GAMES NEWS! 02/06/2020

eyebrow wagglers, Ur my sunshine, crocodile vores, sheep smugglers
Matt Lees 88 comment(s)

Ava: Come on, come on! That games news needs to be piping hot when it goes to the serving hatch or table four is going to send it right back! Have you chopped those opinions yet? Peeled the puns? How’s the reckon roux reducing? Have you even basted the takes?

Tom: Oh darn, I’ve made a ramble roux instead; and these takes are absolutely underdone, let alone properly basted! I’m going as fast as I can, chef, but we really need a news potwash – I’m still doing the dishes from last week!

Ava: Gah! Do I have to do everything myself? Please tell me that you’ve at least properly prepped the stream schedule?

Tom: Yes Chef! Tuesday we’re serving a seafood course – a pan-fried Oceans with guest chef Dominic Crapuchettes, and on Thursday we’ve got some survival space food courtesy of Galaxy Trucker with Matt and Tom! Then next week? Tuesday sees us crunching some cuboid croutons floating in joke soup – hastily whipped up by Matt and Tom over some delicious Dice Throne. And then Thursday has us sitting down to the main course! MOTHERSHIP! A LIVE RPG WITH TEAM SU&SD!

Ava: You let the goof slip a little at the end there.

Tom: It’s just too exciting, chef!

Ava: The thing I love about Kickstarter is that people have to put in their location, which means I can make a joke about this being not just a board game, but a Bordeaux game. *waggles eyebrows*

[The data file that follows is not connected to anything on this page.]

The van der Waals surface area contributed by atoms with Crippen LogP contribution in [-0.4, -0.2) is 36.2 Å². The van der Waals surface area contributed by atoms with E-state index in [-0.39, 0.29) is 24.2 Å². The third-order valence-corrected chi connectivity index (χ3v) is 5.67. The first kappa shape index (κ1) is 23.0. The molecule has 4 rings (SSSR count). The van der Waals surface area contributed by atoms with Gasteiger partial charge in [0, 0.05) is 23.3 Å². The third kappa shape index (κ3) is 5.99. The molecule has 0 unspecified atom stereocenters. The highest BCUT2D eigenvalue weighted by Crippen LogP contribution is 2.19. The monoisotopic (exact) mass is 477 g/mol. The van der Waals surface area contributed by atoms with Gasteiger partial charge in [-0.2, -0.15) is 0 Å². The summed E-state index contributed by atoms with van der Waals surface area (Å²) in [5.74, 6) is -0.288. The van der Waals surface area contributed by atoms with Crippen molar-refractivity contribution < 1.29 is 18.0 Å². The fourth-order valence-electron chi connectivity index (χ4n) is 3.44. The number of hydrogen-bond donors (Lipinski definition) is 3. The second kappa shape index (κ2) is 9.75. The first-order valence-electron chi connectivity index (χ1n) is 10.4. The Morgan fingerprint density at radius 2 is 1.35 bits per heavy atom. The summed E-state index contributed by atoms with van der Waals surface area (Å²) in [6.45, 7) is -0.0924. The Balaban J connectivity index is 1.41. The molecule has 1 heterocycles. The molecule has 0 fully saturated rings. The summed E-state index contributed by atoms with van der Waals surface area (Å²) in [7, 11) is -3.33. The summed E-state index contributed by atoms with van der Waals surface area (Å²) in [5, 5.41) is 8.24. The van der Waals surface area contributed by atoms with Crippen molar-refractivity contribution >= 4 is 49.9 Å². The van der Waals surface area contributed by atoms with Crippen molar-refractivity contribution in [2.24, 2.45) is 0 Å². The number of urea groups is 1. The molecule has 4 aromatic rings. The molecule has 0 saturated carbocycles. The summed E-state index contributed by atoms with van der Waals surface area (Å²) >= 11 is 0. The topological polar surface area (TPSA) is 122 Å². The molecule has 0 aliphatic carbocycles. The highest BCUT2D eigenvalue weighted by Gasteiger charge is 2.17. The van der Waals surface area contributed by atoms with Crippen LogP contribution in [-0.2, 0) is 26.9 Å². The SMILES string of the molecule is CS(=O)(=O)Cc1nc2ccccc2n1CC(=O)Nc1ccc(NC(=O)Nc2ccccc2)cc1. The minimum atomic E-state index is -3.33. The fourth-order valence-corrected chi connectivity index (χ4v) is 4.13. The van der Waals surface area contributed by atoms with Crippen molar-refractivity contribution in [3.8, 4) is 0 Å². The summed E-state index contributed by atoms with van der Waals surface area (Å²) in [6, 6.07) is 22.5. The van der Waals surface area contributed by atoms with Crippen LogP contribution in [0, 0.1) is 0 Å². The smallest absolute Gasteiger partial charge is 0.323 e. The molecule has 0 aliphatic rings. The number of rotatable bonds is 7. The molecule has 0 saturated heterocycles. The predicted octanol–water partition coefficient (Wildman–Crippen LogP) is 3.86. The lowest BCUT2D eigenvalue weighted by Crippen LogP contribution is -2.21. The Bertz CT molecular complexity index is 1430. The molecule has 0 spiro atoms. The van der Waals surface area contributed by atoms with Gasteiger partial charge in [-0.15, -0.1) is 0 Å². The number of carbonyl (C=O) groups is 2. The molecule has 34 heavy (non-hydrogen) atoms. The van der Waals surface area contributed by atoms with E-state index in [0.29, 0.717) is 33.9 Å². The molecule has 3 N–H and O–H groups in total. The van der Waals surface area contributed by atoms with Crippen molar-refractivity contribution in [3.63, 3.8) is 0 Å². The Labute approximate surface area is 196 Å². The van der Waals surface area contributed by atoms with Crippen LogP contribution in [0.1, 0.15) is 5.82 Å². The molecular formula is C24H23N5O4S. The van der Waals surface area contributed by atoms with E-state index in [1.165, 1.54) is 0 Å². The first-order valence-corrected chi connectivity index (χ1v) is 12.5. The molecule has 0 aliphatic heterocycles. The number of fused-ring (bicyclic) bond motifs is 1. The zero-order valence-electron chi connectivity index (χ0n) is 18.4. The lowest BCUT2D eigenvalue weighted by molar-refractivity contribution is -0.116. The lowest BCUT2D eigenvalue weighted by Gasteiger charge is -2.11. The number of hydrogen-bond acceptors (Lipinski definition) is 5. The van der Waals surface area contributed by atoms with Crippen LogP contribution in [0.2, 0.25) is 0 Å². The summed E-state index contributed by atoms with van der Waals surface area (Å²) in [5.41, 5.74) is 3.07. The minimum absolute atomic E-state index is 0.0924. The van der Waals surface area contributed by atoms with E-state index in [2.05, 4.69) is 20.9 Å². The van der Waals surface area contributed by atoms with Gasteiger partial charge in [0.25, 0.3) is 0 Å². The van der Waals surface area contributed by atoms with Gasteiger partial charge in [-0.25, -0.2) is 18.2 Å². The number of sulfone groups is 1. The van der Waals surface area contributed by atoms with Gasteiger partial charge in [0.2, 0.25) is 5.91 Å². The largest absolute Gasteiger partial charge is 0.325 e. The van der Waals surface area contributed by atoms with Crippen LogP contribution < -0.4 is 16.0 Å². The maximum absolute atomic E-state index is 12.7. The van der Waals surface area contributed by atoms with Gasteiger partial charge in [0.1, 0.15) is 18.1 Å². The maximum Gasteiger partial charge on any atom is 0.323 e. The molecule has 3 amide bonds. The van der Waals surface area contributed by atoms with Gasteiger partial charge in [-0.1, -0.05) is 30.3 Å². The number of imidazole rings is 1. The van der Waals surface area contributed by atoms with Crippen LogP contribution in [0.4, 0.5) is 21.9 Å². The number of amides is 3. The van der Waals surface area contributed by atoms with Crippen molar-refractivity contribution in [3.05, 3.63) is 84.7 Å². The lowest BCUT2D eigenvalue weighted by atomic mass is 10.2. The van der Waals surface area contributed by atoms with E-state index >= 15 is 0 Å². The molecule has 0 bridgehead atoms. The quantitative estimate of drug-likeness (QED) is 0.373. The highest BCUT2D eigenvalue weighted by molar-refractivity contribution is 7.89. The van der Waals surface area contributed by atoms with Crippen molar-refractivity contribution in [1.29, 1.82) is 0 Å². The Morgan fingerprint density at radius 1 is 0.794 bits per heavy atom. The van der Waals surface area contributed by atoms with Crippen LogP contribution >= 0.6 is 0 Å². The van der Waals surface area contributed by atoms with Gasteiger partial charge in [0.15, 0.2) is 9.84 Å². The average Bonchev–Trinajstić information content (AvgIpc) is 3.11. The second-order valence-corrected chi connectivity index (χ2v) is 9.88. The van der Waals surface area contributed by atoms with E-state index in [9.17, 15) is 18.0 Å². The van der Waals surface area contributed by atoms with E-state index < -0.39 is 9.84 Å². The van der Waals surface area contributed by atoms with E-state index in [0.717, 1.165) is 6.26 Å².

Tom: That’s so, so bad, Ava.

Ava: Kemet is back on kickstarter in a new swish edition, with an even swisher subtitle. Kemet: Blood and Sand promises a revised version of the classic classical combat cartography, or put plainer, a mythical Egyptian ‘fights on a map’ game. There’s a soupcon of additions previously available in expansions, and a plethora of usability and balance changes. That’s before we even go on to mention the gorgeous art, and a campaign that has already responded pretty well to criticism in making changes to such problems as ‘too many boobs’ and ‘not enough colours’. They’ve even got around the awkwardness of having to say ‘white power tiles’ and sounding like a racist mosaic maker by referring to all the pyramids and associated powers as Onyx, Ruby, Diamond and actually I don’t know what they’re calling the blue ones.

Tom: The fact that we’re getting bags of both blood and sand to make Kemet even more immersive is an incredibly welcome change – as much as I adore Kemet it did never really truly feel like I was being ripped in two by a giant scorpion. In all seriousness, though, just looking at those nice twinkly changes is really really making me want to play Kemet again after a recent, gruesomely clunky experience playing it on TTS, and it feels like this new edition might make good on that promise of being the ‘Ur-version’ of a game that always plays better in my head than it does on the (digital) table.

Ava: I think we already did the blood and sand joke last time

Tom: It’s been a long week.

Ava: Also Ur was in Sumeria, not Egypt.


Ava: It’s Monday?


Ava: At the risk of the news becoming a bit of a ‘hey a game we like is getting reissued or expanded on kickstarter’ fest, it seems pretty important for us to note that Nemesis is coming back to kickstarter. The definitely not Aliens board game we reviewed quite recently is getting a new standalone expansion, and a whole host of options for getting new and old add ons. Nemesis Lockdown moves the xenomorph battling action from an old space ship to a haunted martian base, and includes a new species of alien that is capable of swinging from conveniently located lamp-posts. Terrifying.